Two lessons for the next US president
LOOKING out of my window across the harbour of the remarkable city of Nagasaki, Japan, two thoughts of considerable relevance to the next American president come to mind.
Nagasaki has endured the worst of humanity. In August 1945, a plutonium bomb decimated the city, causing massive physical damage and untold human suffering. Since then, however, the city has exemplified the best of human achievement, rising from the rubble thanks to the spirit and enterprise of Japanese men and women, who trade the things that they build – for example, at the Mitsubishi shipyards – with the rest of the world.
But Nagasaki – and Japan, more broadly – has not always been open to the world, reaching across the ocean to connect with other countries, from near neighbours like China to faraway allies like the United States. For centuries, Japanese minds, and Japanese borders, were distinctly closed.
On a hillside in Nagasaki, there is a stark reminder of this radical closed-mindedness. A monument commemorates the martyrdom of 26 Roman Catholics, who were crucified at the end of the 16th century as part of the effort to stamp out the growth of Christianity in Japan. The American film director Martin Scorsese is now completing an adaptation of these events, based on Shusaku Endo’s novel Silence.
Japan’s embrace of modernity came centuries later, with the decades-long Meiji restoration that began in the late 1860s. Rather than losing touch with its own culture and traditions, however, Japan merged the two, moving forward without losing sight of the past. This balance is reflected in Japanese architecture, which is thoroughly modern, yet steeped in tradition.
So what does all this have to do with the US election? For one thing, the US, like some parts of Europe, is now at risk of entering its own period of closed minds and closed borders. While the more moderate Hillary Clinton is likely to defeat the recklessly isolationist Donald Trump, the backlash against openness that has fuelled Trump’s rise will not dissipate on its own.
Of course, a President Clinton, along with other policymakers, would do well to underscore the leading role that diversity has played in driving America’s success. Providing a haven for people from all over the world, where all people are subject to the same rules and laws, has been a key strength of the US for most of its history. This idea is reflected in the words on the country’s seal: E Pluribus Unum (from many, one).
But Clinton will also have to address some of the real grievances that spurred the backlash against economic openness. An infrastructure program, by creating huge numbers of productive jobs and distributed wealth, would be a good start – one that would be far easier to achieve if her Democratic Party also won the Senate. With such an approach, the US could revive its reputation as the “land of opportunity”, which has been so critical to US soft power in the past.
As she works to overcome rifts at home, Clinton will also have plenty of work to do abroad. Herein lies the second lesson of Nagasaki’s history: the overwhelming threat posed by nuclear weapons.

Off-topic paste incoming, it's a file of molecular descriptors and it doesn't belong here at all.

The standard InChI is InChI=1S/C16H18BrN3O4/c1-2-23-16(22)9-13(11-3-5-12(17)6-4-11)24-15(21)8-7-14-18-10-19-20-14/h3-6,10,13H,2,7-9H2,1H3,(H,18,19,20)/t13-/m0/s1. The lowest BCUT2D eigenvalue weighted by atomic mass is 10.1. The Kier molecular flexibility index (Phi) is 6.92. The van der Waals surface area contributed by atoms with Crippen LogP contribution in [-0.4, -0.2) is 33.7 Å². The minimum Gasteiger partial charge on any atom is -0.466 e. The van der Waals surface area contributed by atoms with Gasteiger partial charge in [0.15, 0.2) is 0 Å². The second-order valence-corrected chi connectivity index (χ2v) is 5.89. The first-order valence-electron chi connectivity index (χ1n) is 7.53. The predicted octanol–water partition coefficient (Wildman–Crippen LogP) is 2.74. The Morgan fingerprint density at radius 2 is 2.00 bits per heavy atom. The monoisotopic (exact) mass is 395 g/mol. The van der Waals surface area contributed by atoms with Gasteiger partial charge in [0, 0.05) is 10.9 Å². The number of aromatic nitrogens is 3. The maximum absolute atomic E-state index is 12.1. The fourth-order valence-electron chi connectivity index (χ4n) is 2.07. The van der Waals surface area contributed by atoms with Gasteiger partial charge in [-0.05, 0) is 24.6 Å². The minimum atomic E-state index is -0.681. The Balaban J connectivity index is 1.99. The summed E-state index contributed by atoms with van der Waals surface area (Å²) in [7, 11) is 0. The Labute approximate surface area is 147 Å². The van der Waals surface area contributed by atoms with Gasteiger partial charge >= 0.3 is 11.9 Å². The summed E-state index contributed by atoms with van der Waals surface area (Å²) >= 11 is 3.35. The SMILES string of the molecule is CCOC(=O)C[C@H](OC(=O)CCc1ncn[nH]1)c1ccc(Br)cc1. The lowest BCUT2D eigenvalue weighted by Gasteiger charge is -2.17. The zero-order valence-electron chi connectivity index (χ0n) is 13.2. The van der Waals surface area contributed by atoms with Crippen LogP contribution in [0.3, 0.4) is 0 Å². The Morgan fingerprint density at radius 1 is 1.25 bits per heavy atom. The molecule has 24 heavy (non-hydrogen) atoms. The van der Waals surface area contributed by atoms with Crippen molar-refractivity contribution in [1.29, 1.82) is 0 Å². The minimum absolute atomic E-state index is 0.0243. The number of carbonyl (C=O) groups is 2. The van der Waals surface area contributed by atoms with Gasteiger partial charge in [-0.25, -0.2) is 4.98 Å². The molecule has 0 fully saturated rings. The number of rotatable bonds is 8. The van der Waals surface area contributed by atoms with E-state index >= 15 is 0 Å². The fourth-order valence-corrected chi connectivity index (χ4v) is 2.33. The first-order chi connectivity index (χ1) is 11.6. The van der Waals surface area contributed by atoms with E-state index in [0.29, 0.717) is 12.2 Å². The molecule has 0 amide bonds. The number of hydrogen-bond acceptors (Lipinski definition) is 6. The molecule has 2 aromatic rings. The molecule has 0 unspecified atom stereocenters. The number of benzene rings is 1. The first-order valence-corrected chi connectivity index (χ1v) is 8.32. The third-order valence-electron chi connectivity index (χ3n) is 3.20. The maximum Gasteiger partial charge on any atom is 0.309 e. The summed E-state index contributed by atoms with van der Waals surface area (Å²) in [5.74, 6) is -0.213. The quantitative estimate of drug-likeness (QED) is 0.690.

Today, it is North Korea that embodies that threat most acutely. That country’s volatile regime, led by the world’s most powerful juvenile delinquent, Kim Jong-un, not only possesses nuclear weapons, but is also working to develop long-range delivery capacity. Recent tests of nuclear weapons and longrange missiles – including the country’s most powerful nuclear test ever, carried out last month – show just how close the Hermit Kingdom is to achieving its goals.
Even if Clinton takes a restrained approach to the use of force in international disputes, as US President Barack Obama has over the past eight years, she would not be able to stand by idly if North Korea had the capacity to launch a long-range nuclear strike. America would have to protect its Asian allies – not to mention its own citizens, were the North able to strike the US mainland.
But unilateral action would certainly not be the best option. It would be far better to persuade China to intervene to bring Kim’s regime to heel. That would demand some deft diplomacy.
Chinese officials still insist that they cannot control North Korea. That may be true, up to a point. Yet it is clear that no one has as much clout in Pyongyang as China’s Communist Party bosses. And it is very possible that, behind closed doors, Chinese officials are already testing their ability to manipulate some of the shadowy figures surrounding Kim, who appears increasingly paranoid about the possibility of a coup.
But China would be unlikely to agree to more direct intervention in North Korea without some quid pro quo. Perhaps America, with its Asian allies, could make some modest shift in their approach to China’s illegal pursuit of territorial claims in the South and East China Seas. This would, to be sure, be unpopular, particularly among China’s neighbours. But it might also be necessary to quell the North Korean nuclear threat. Defusing North Korea’s nuclear ambitions would be worth the sacrifice.
When viewing the world from the perspective of Nagasaki, the need to preserve plurality and openness, while advancing America’s strategic pivot to Asia, becomes starkly clear. It is a perspective that the next US president should embrace.
– Project Syndicate
Chris Patten, the last British governor of Hong Kong and a former EU commissioner for external affairs, is chancellor of the University of Oxford.